By Pesi Fonua
The Prime Minister, Hon. ‘Akilisi Pohiva, made conflicting statements about Tonga’s political reform and the administration of law and order in the country this week, during his latest bid to take over executive powers that were given by parliament to the Privy Council under Constitutional changes in 2010.
The Prime Minister appeared to be confused about the status of the 2010 political reform, while answering questions during a press conference that he called on Wednesday, 4 April. The presser went on for nearly two hours at the St George Government Building in Nuku'alofa and, in the end, the PM had to be corrected by his new advisor, Lopeti Senituli.
The PM repeatedly denied that parliament had passed a political reform – a Constitutional Amendment that transferred the executive power from Cabinet to Privy Council (to appoint the Attorney General, Police Commissioner and the Judges), in 2010. The PM, after being corrected by Lopeti, in the end admitted that this particular reform was, in fact, passed by parliament in 2010 [Act of Constitution of Tonga (Amendment) (No.2) Act 2010]. But the PM said he did not support the legislation.
His lapse of memory on the key subject of his press conference doesn't look good for a Prime Minister.
After all, the PM called the press conference because apparently he wanted to explain that his Cabinet wants to claim the executive powers from the Privy Council. His main point was blaming the Sevele government for instigating the transfer of power to the Privy Council, while at the same time denying that it was approved by the House.
The Prime Minister also asserted in a written press release that when Dr Fred Sevele "came into power in 2010", he made changes and transferred executive power from the Cabinet to the Privy Council.
For a start, Dr Feleti Sevele ended his term as PM in December 2010. He was the first commoner to be appointed as Prime Minister on 30 March 2006.
Then Lord Tu'ivakano was elected as the new PM on 20 December 2010, following Tonga’s first election under Tonga's newly reformed system of government.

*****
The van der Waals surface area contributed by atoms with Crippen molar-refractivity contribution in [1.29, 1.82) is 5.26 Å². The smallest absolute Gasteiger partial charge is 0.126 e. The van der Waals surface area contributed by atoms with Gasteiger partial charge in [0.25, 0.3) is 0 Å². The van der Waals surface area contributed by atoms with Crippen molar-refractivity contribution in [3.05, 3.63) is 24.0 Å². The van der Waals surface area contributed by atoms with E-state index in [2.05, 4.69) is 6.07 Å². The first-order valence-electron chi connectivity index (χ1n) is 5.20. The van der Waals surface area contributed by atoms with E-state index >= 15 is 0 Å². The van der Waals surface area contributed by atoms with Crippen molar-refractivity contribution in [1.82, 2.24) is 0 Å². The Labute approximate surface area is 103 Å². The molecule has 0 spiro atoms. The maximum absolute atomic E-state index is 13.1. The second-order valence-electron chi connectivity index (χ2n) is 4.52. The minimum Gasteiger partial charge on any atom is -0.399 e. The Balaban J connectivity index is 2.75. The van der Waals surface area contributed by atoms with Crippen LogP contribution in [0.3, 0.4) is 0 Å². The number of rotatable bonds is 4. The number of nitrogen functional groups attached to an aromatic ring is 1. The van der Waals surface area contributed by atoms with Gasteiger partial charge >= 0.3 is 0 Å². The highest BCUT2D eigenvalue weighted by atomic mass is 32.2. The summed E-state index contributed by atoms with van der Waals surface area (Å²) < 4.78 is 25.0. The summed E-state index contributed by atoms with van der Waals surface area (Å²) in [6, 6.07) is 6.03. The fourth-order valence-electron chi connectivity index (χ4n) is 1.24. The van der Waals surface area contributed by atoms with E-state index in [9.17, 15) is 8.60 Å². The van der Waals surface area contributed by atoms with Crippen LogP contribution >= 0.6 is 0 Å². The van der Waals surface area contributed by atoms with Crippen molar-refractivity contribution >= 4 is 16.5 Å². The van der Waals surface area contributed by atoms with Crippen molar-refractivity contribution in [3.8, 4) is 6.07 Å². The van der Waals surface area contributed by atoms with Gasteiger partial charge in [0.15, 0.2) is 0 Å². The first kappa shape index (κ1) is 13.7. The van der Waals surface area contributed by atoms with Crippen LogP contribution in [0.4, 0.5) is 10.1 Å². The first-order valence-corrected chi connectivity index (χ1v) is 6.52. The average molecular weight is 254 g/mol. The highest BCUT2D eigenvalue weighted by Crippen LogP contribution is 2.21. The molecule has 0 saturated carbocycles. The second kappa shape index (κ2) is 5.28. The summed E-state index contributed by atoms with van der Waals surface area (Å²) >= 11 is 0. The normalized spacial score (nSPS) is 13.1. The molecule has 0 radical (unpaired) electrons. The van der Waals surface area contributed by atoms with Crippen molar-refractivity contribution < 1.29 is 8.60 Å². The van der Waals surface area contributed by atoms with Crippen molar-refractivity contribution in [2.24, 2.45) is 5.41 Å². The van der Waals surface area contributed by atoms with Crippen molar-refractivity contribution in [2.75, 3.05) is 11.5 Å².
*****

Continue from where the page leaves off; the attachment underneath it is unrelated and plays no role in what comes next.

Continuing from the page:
The PM repeatedly stressed that Dr Sevele and his government had transferred to the Privy Council the executive power that was supposed to be designated to Cabinet under a political reform proposed in 2006 by the National Committee for Political Reform (NCPR) also known as the “Tu'ipelehake Committee”.
When answering questions, the PM asserted that the decision was neither tabled nor approved by parliament.
The Prime Minister repeatedly stressed that what his government was striving to do, was to return to Cabinet its executive power that was proposed by the NCPR in 2006.
“We are not trying to take away the power of the Privy Council, we are trying to transfer back to Cabinet its executive power,” he said.
He repeated that what he and his government are doing is following on what the NCPR proposed in 2006 and the government of Lord Tu'ivakano and his Minister of Justice, Clive Edwards had initiated later.
On 28 August 2014, parliament passed bills presented by Clive Edwards to amend the Constitution, and for a Judicial and Legal Service Commission Act.
At the time, the independence of the judiciary was a matter of great concern to members of the Tongan Parliament, but after weeks of debating over the issue, a majority of the MPs were convinced that the best solution would be to abolish the involvement of the Lord Chancellor and the Judicial Appointments and Discipline Panel in the selection of judicial and legal officers.
But those 2014 bills are still with the Privy Council, awaiting the signature of consent by the King.